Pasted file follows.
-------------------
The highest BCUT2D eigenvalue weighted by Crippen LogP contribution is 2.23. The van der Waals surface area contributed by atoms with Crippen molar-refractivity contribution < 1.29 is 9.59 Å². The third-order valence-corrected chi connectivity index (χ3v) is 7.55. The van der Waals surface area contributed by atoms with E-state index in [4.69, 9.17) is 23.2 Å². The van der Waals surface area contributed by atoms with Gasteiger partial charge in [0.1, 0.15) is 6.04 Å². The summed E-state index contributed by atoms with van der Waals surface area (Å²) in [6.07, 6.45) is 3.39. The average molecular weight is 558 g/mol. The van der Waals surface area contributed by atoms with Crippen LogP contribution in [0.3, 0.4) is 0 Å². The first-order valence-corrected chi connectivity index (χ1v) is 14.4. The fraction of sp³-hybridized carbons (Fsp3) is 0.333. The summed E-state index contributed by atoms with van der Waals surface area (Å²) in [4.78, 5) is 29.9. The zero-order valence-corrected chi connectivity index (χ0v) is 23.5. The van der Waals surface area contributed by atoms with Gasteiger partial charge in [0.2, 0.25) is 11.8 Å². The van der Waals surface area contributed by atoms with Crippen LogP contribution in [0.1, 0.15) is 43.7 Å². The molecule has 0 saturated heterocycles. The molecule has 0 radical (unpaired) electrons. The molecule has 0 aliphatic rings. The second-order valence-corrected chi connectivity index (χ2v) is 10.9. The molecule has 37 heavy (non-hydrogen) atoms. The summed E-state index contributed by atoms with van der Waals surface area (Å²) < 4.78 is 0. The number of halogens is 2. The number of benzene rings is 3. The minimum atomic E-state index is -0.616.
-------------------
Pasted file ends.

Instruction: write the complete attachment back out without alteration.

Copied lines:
The highest BCUT2D eigenvalue weighted by Crippen LogP contribution is 2.23. The van der Waals surface area contributed by atoms with Crippen molar-refractivity contribution < 1.29 is 9.59 Å². The third-order valence-corrected chi connectivity index (χ3v) is 7.55. The van der Waals surface area contributed by atoms with E-state index in [4.69, 9.17) is 23.2 Å². The van der Waals surface area contributed by atoms with Gasteiger partial charge in [0.1, 0.15) is 6.04 Å². The summed E-state index contributed by atoms with van der Waals surface area (Å²) in [6.07, 6.45) is 3.39. The average molecular weight is 558 g/mol. The van der Waals surface area contributed by atoms with Crippen LogP contribution in [0.3, 0.4) is 0 Å². The first-order valence-corrected chi connectivity index (χ1v) is 14.4. The fraction of sp³-hybridized carbons (Fsp3) is 0.333. The summed E-state index contributed by atoms with van der Waals surface area (Å²) in [4.78, 5) is 29.9. The zero-order valence-corrected chi connectivity index (χ0v) is 23.5. The van der Waals surface area contributed by atoms with Gasteiger partial charge in [0.2, 0.25) is 11.8 Å². The van der Waals surface area contributed by atoms with Crippen LogP contribution in [0.1, 0.15) is 43.7 Å². The molecule has 0 saturated heterocycles. The molecule has 0 radical (unpaired) electrons. The molecule has 0 aliphatic rings. The second-order valence-corrected chi connectivity index (χ2v) is 10.9. The molecule has 37 heavy (non-hydrogen) atoms. The summed E-state index contributed by atoms with van der Waals surface area (Å²) < 4.78 is 0. The number of halogens is 2. The number of benzene rings is 3. The minimum atomic E-state index is -0.616.